Therefore, in your above augment, if the D is in tune to the Bb, then so is the G; both will also either be in tune to the G string, or both out or tune to it…it can’t be one or the other.

August 29, 2007 at 04:34 PM · I find playing string quartets a lot of fun precisely because of the problems with intonation.

August 29, 2007 at 11:56 PM · I didn't say that it was a major third and a minor third (5/4 times 6/5 which is 30/20 or 3/2 which is a fifth).

I said you started from the B-flat being a fifth below the F, that the D a major third above that note (the B-flat) doesn't have a perfect fifth relationship with the G which is two fifths above the F (9/4 or 9/8 when an octave lower).

The G would be 9/8 above the F then, the B flat a fourth above the F would be 4/3. A major third above that is 4/3 times 5/4 with is 5/3 (that is the D).

9/8 (the G) and 5/3 (the D) don't have a perfect fifth relationship. A perfect fifth has the ration 3/2 and 9/8 times 3/2 is not 5/3, it is 27/16 which is slightly larger.

Thus, if you left the pitch of the open string violin to be less than a perfect fifth below the D (which is a major third above the B-flat) then it would be just intonation. And it would be in tune.

The secondary Dominant (which the g minor chord isn't) would be a different D. That would indeed be a perfect fifth above the G (the open G). I handled all of this already.

It seems you retained the pitch of the D but tried to lower the G to make a perfect fifth below it.

Again, the g minor chord in F major does not consist of the Major third and the minor third you were refering to.

In just intonation C major, the D and the A aren't a perfect fifth apart.

Again, all of this changes when you use the secondary dominant (in C major that is the D major which functions as dominante to the dominant G). Then you do use perfect fifth.

So you actually have to A's on is 5/3 and the other is 9/8 times 3/2 which is 27/16.

Since, F sharp (or in the case of F major b natural) is not considered part of the scale then it is the 5/3 that takes precedent.

This all becomes really confusing when you consider that you cannot have the key of C major without an F-sharp in it ( go look at any piece in C major and see that you need the secondary dominant as part of the harmony to set up the tonic of C, in fact you need that note more than you need the f natural).

Thus you could argue that C major in reality is C lydian (this has an f-sharp) and you could argue that in reality the G minor chord of F or the D minor chord of C are arguably borrowed chords....

Confusing enough!?

Now, the chord that would be e minor in C or a minor in F. These chords (in just intonation) would be made out of a major third and a minor third (this the D minor chord in C and the G minor chord in F aren't the same type of chord and the other).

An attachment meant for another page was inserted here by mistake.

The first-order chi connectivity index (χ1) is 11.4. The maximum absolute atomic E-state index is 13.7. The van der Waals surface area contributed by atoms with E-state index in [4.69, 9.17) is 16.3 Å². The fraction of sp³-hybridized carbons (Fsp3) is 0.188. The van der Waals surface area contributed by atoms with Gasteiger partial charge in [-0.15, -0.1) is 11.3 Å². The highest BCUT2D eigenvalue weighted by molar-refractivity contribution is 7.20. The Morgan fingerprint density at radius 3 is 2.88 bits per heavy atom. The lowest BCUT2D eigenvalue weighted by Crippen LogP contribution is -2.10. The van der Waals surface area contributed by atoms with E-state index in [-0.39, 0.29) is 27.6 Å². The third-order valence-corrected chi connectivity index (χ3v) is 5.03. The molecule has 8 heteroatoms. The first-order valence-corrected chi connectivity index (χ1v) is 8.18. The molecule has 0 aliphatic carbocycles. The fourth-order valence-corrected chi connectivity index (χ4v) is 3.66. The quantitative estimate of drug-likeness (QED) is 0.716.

If you go to a store which sells synthesizers with prefabricated scales in just intonation: they will have the tuning I am refering to.

August 30, 2007 at 12:08 AM · Neil you said this "Therefore, in your above augment, if the D is in tune to the Bb, then so is the G; both will also either be in tune to the G string, or both out or tune to it…it can’t be one or the other. "

That isn't what I said.

The G is in tune with the F (two fifths below it) that is a different interval than a major third. This is also what I started my whole thread about I believe. You cannot assume that all minor chords are the same, because they aren't. The G minor chord in F is made up of a whole different matrix of overtone connections than the A minor chord would be. The D minor chord in F would be the same type of chord mathematically as the A minor chord but the G chord is different in just intonation.

You'll truly have to look closer.

This discussion has been archived and is no longer accepting responses.

Facebook Twitter YouTube Instagram Email

Violinist.com is made possible by...

Shar Music
Shar Music

Yamaha Violin Finder
Yamaha Violin Finder

Pirastro Strings
Pirastro Strings

Corilon Violins
Corilon Violins

Los Angeles Philharmonic
Los Angeles Philharmonic

Dimitri Musafia, Master Maker of Violin and Viola Cases
Dimitri Musafia, Master Maker of Violin and Viola Cases

Metzler Violin Shop
Metzler Violin Shop

Juilliard: Starling-Delay Symposium on Violin Studies
Juilliard: Starling-Delay Symposium on Violin Studies

Gliga Violins
Gliga Violins

ARIA International Summer Academy

Bay Fine Strings Violin Shop

Bobelock Cases

Fiddlerman.com

Fiddlershop

Nazareth Gevorkian Violins

Los Angeles Violin Shop

Pluhar Violins

Potter Violins

Pro-Am Strings Ltd

Violin Lab

Violin Pros

Wangbow Violin Bow Workshop

Subscribe